“This is the fourth death I have had to process in the last week and a half.”


My sweet friend is standing in her kitchen, and the torrential rain is still drying off my boots propped in the corner.

This cold, wet day is different than my familiar Seattle rainy days.
My new community is just that, new.
And here we are, moving again to a new house.
Somehow her home has become most familiar to me in this new season.

Home is essential; it is an extension of the spirit that lives within the home.
I realize how vulnerable I feel without my Seattle home,
And with the work of infusing a new place with our family’s spirit.

“All these deaths make me realize we have no control over how much time we have.”

She is right.
And I think of my kids if I were to die.
I want them to have at least a home that feels like me.
Reminders of their mother.
Reminders of our life together.

It makes me nervous about moving into a new house.
Will we have enough time to make memories?
Will we be able to feel at home in this new place?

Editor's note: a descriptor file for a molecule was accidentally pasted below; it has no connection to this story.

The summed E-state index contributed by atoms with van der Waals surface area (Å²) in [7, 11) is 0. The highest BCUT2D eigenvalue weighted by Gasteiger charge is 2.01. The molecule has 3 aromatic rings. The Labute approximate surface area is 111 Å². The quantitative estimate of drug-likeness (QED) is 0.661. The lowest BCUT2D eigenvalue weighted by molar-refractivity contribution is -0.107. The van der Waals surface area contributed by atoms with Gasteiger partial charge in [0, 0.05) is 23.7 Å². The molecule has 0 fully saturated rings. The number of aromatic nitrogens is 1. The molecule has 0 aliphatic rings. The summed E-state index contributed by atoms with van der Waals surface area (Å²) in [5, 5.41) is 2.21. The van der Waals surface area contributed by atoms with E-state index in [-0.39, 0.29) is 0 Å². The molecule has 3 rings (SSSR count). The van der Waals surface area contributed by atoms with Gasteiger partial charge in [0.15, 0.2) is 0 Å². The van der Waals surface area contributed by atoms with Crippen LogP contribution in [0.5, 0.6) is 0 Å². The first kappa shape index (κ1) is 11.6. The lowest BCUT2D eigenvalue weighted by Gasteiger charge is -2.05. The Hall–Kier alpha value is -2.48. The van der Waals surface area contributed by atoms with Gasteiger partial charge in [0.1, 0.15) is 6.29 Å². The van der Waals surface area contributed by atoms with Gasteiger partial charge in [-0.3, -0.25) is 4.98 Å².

Moving is like a small death.
When we left Seattle, I didn’t think our family’s spirit would ever transfer fully.
We lost Brave in Seattle, and Brave’s remains are there.

The work of a new home is creating a place where we all feel held in one place.
It is a sacred ground where moments are gathered.
Moving reminds us that our earthly homes are just holding place,
And being at home feels unattainable.
Moving makes me long for heaven.
An eternal home.

I imagine the day I will see my boy again,
when these days on earth have ended for me,
and the one who first named me mother
will be once again in my arms,
This time we are both very much alive.
Brave will put his hands on my face,
And mark me with glory,
For I will finally know home.


Our film, A Brave Lament, is a tribute to the work it takes to grieve and honor our losses. You can watch our film at